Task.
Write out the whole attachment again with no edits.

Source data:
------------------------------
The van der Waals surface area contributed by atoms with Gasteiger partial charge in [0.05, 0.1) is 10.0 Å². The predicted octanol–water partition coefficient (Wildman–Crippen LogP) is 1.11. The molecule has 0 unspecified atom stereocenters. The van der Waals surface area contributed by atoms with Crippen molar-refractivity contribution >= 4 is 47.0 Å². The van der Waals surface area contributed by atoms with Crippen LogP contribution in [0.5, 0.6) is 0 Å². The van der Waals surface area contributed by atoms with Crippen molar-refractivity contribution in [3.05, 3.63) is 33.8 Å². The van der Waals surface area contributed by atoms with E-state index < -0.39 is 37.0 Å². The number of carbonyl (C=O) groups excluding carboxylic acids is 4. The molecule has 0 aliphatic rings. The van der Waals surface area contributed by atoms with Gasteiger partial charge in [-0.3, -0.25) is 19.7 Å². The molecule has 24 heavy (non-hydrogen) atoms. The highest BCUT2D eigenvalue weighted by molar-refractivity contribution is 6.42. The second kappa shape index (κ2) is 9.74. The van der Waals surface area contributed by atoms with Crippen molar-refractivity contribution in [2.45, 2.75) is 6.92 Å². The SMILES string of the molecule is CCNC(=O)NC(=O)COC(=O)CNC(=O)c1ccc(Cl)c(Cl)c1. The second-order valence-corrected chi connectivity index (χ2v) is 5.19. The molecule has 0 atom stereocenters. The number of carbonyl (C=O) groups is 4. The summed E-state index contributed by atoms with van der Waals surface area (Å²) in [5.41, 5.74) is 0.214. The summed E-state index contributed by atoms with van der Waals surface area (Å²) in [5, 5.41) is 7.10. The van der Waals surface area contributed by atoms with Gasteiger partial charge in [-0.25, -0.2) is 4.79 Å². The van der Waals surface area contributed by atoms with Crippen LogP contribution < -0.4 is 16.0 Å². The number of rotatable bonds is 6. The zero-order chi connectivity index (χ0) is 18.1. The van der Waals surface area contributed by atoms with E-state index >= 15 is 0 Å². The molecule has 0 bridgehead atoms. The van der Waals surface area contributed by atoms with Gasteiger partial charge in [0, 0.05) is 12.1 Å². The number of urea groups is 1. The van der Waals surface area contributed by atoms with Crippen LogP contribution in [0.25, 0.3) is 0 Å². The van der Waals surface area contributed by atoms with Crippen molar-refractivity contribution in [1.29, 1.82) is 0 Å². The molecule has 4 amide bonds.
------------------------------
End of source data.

The van der Waals surface area contributed by atoms with Gasteiger partial charge in [0.05, 0.1) is 10.0 Å². The predicted octanol–water partition coefficient (Wildman–Crippen LogP) is 1.11. The molecule has 0 unspecified atom stereocenters. The van der Waals surface area contributed by atoms with Crippen molar-refractivity contribution >= 4 is 47.0 Å². The van der Waals surface area contributed by atoms with Crippen LogP contribution in [0.5, 0.6) is 0 Å². The van der Waals surface area contributed by atoms with Crippen molar-refractivity contribution in [3.05, 3.63) is 33.8 Å². The van der Waals surface area contributed by atoms with E-state index < -0.39 is 37.0 Å². The number of carbonyl (C=O) groups excluding carboxylic acids is 4. The molecule has 0 aliphatic rings. The van der Waals surface area contributed by atoms with Gasteiger partial charge in [-0.3, -0.25) is 19.7 Å². The molecule has 24 heavy (non-hydrogen) atoms. The highest BCUT2D eigenvalue weighted by molar-refractivity contribution is 6.42. The second kappa shape index (κ2) is 9.74. The van der Waals surface area contributed by atoms with Crippen molar-refractivity contribution in [2.45, 2.75) is 6.92 Å². The SMILES string of the molecule is CCNC(=O)NC(=O)COC(=O)CNC(=O)c1ccc(Cl)c(Cl)c1. The second-order valence-corrected chi connectivity index (χ2v) is 5.19. The molecule has 0 atom stereocenters. The number of carbonyl (C=O) groups is 4. The summed E-state index contributed by atoms with van der Waals surface area (Å²) in [5.41, 5.74) is 0.214. The summed E-state index contributed by atoms with van der Waals surface area (Å²) in [5, 5.41) is 7.10. The van der Waals surface area contributed by atoms with Gasteiger partial charge in [-0.25, -0.2) is 4.79 Å². The van der Waals surface area contributed by atoms with Crippen LogP contribution < -0.4 is 16.0 Å². The number of rotatable bonds is 6. The zero-order chi connectivity index (χ0) is 18.1. The van der Waals surface area contributed by atoms with E-state index >= 15 is 0 Å². The molecule has 0 bridgehead atoms. The van der Waals surface area contributed by atoms with Gasteiger partial charge in [0, 0.05) is 12.1 Å². The number of urea groups is 1. The van der Waals surface area contributed by atoms with Crippen LogP contribution in [0.25, 0.3) is 0 Å². The van der Waals surface area contributed by atoms with Crippen molar-refractivity contribution in [1.29, 1.82) is 0 Å². The molecule has 4 amide bonds.